World Leaders Mourn George H.W. Bush—and His Republican Party

“It’s easy to sigh and say George H.W. Bush belonged to an era that is gone and never coming back.”

George H.W. Bush and Barbara BushEd Bailey via ZUMA

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The 41st president of the United States, George H.W. Bush, died Friday at age 94. World leaders have not directly mentioned President Donald Trump and the dangers of isolationist policies in their flood of statements, but it’s impossible to remember Bush’s own words calling for a “kinder, gentler nation” and read the memorials to Bush—a veteran of World War II, ambassador to the United Nations, director of the CIA, envoy to China, and vice president—without thinking of how far the Republican Party has shifted since his one-term presidency.

President Barack Obama’s statement mourned Bush as “a patriot and humble servant…While our hearts are heavy today, they are also filled with gratitude.” Obama emphasized aspects of Bush’s immigration and diplomatic policy at a time Trump is defending using tear gas on migrants, turning away refugees seeking asylum, and denouncing longtime US allies.

“Expanding America’s promise to new immigrants and people with disabilities,” Obama wrote. “Reducing the scourge of nuclear weapons and building a broad international coalition to expel a dictator from Kuwait. And when democratic revolutions bloomed across Eastern Europe, it was his steady, diplomatic hand that made possible an achievement once thought anything but—ending the Cold War without firing a shot.”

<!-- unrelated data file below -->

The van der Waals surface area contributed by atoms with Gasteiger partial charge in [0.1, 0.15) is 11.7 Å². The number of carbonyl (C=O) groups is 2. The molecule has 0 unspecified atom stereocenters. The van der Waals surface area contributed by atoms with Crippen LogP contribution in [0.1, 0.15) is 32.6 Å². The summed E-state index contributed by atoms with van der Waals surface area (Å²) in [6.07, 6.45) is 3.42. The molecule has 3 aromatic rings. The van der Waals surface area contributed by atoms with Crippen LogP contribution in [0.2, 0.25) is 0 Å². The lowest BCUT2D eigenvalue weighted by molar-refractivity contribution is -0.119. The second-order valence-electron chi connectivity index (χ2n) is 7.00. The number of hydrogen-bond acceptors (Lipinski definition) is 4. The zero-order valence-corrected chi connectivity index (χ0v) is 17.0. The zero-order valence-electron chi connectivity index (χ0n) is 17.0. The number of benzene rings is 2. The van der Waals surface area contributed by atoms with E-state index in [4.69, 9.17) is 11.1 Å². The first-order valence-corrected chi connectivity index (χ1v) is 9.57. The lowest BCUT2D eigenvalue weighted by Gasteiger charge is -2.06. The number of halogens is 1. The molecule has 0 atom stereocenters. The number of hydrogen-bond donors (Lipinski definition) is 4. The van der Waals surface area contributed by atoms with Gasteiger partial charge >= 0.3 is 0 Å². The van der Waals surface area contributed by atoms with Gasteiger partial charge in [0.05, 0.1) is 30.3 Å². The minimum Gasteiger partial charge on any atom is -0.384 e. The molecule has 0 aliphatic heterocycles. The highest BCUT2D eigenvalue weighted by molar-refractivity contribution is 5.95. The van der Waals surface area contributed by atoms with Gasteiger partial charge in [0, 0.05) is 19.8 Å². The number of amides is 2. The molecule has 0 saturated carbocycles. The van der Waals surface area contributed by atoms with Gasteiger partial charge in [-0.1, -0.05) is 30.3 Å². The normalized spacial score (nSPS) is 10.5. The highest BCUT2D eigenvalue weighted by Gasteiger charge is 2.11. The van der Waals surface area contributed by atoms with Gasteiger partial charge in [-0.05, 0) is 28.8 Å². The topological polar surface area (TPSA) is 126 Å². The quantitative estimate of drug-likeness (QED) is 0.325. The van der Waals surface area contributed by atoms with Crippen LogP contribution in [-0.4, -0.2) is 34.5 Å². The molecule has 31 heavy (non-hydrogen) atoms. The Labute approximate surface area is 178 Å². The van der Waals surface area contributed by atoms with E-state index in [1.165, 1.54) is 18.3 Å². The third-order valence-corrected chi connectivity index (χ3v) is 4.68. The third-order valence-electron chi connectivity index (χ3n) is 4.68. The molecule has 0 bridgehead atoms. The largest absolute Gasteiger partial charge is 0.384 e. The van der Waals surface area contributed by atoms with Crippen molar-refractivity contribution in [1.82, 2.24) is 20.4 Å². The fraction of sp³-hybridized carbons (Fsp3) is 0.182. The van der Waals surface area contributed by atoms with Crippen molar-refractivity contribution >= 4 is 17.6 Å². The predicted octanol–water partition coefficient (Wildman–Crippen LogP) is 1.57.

In the Washington Post, President Bill Clinton wrote a heartfelt ode to Bush, describing the friendship the political opponents shared over the decades and the letter Bush left for him on the first day of his presidency. “I cherished every opportunity I had to learn and laugh with him. I just loved him,” Clinton wrote, describing also the lessons he took from that unlikely friendship:

Given what politics looks like in America and around the world today, it’s easy to sigh and say George H.W. Bush belonged to an era that is gone and never coming back — where our opponents are not our enemies, where we are open to different ideas and changing our minds, where facts matter and where our devotion to our children’s future leads to honest compromise and shared progress. I know what he would say: “Nonsense. It’s your duty to get that America back.”

Here’s the letter that Bush wrote to Clinton:

While relations between the United States and its close European allies have deteriorated thanks to Trump’s “America-first” stance, French President Emmanuel Macron remembered Bush as “a world leader, who strongly supported the alliance with Europe.” British Prime Minister Teresa Maysaid, “Today Britain remembers a great statesman and a true friend of our country.”

Of course, Bush’s international policy, especially in the Middle East, was more complicated than many statements capture, leaving a mixed legacy after the 1991 Gulf War that “only extends to the presidency of his son, George W. Bush, who ordered the 2003 U.S.-led invasion of Iraq,” writes the Washington Post. 

Trump issued an uncharacteristically traditional, sober response, after having clashed with the Bush family throughout the presidential primaries. The White House says Trump will attend Bush’s funeral at the National Cathedral in Washington, DC.

Trump had a scheduled press conference at the Group of 20 summit in Argentina on Saturday, which he canceled “out of respect for the Bush Family.”



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